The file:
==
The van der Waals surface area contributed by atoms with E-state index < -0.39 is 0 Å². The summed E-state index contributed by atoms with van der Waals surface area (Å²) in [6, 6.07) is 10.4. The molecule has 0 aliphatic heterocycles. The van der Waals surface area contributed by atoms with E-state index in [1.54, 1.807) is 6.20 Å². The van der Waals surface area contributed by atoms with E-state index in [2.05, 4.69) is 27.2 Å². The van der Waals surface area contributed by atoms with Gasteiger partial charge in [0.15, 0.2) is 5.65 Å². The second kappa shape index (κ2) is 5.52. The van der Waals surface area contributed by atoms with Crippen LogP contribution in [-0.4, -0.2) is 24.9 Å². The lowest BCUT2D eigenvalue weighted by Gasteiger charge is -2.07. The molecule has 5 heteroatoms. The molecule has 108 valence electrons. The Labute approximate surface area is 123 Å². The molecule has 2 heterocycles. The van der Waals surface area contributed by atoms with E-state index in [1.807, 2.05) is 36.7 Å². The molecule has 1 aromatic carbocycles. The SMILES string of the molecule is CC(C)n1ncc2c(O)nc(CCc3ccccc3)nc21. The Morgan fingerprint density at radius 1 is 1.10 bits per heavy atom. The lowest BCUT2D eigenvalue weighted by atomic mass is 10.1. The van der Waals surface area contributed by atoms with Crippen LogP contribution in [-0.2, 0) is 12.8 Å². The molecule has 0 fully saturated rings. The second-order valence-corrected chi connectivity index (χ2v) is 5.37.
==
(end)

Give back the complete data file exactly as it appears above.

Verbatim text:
The van der Waals surface area contributed by atoms with E-state index < -0.39 is 0 Å². The summed E-state index contributed by atoms with van der Waals surface area (Å²) in [6, 6.07) is 10.4. The molecule has 0 aliphatic heterocycles. The van der Waals surface area contributed by atoms with E-state index in [1.54, 1.807) is 6.20 Å². The van der Waals surface area contributed by atoms with E-state index in [2.05, 4.69) is 27.2 Å². The van der Waals surface area contributed by atoms with Gasteiger partial charge in [0.15, 0.2) is 5.65 Å². The second kappa shape index (κ2) is 5.52. The van der Waals surface area contributed by atoms with Crippen LogP contribution in [-0.4, -0.2) is 24.9 Å². The lowest BCUT2D eigenvalue weighted by Gasteiger charge is -2.07. The molecule has 5 heteroatoms. The molecule has 108 valence electrons. The Labute approximate surface area is 123 Å². The molecule has 2 heterocycles. The van der Waals surface area contributed by atoms with E-state index in [1.807, 2.05) is 36.7 Å². The molecule has 1 aromatic carbocycles. The SMILES string of the molecule is CC(C)n1ncc2c(O)nc(CCc3ccccc3)nc21. The Morgan fingerprint density at radius 1 is 1.10 bits per heavy atom. The lowest BCUT2D eigenvalue weighted by atomic mass is 10.1. The van der Waals surface area contributed by atoms with Crippen LogP contribution in [-0.2, 0) is 12.8 Å². The molecule has 0 fully saturated rings. The second-order valence-corrected chi connectivity index (χ2v) is 5.37.